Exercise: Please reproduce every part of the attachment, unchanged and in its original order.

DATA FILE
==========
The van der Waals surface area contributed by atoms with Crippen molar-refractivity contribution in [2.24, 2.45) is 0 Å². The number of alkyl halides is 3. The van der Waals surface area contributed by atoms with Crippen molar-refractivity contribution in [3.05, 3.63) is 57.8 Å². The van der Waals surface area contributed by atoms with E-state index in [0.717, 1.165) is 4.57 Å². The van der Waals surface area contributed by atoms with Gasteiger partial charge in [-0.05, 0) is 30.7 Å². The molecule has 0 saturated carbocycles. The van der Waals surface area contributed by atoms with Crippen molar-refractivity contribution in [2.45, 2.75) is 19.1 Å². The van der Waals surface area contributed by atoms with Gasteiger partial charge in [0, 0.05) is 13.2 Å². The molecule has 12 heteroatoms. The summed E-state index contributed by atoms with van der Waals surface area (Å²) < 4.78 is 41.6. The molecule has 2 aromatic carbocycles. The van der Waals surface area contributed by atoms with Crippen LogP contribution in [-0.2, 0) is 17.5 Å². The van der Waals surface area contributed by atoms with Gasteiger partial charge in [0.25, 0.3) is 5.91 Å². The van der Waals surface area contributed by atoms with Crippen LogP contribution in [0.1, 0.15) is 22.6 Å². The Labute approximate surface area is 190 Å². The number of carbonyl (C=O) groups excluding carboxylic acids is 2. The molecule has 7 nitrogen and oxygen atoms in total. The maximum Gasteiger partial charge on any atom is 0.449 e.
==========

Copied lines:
The van der Waals surface area contributed by atoms with Crippen molar-refractivity contribution in [2.24, 2.45) is 0 Å². The number of alkyl halides is 3. The van der Waals surface area contributed by atoms with Crippen molar-refractivity contribution in [3.05, 3.63) is 57.8 Å². The van der Waals surface area contributed by atoms with E-state index in [0.717, 1.165) is 4.57 Å². The van der Waals surface area contributed by atoms with Gasteiger partial charge in [-0.05, 0) is 30.7 Å². The molecule has 0 saturated carbocycles. The van der Waals surface area contributed by atoms with Crippen molar-refractivity contribution in [2.45, 2.75) is 19.1 Å². The van der Waals surface area contributed by atoms with Gasteiger partial charge in [0, 0.05) is 13.2 Å². The molecule has 12 heteroatoms. The summed E-state index contributed by atoms with van der Waals surface area (Å²) < 4.78 is 41.6. The molecule has 2 aromatic carbocycles. The van der Waals surface area contributed by atoms with Crippen LogP contribution in [-0.2, 0) is 17.5 Å². The van der Waals surface area contributed by atoms with Gasteiger partial charge in [0.25, 0.3) is 5.91 Å². The van der Waals surface area contributed by atoms with Crippen LogP contribution in [0.1, 0.15) is 22.6 Å². The Labute approximate surface area is 190 Å². The number of carbonyl (C=O) groups excluding carboxylic acids is 2. The molecule has 7 nitrogen and oxygen atoms in total. The maximum Gasteiger partial charge on any atom is 0.449 e.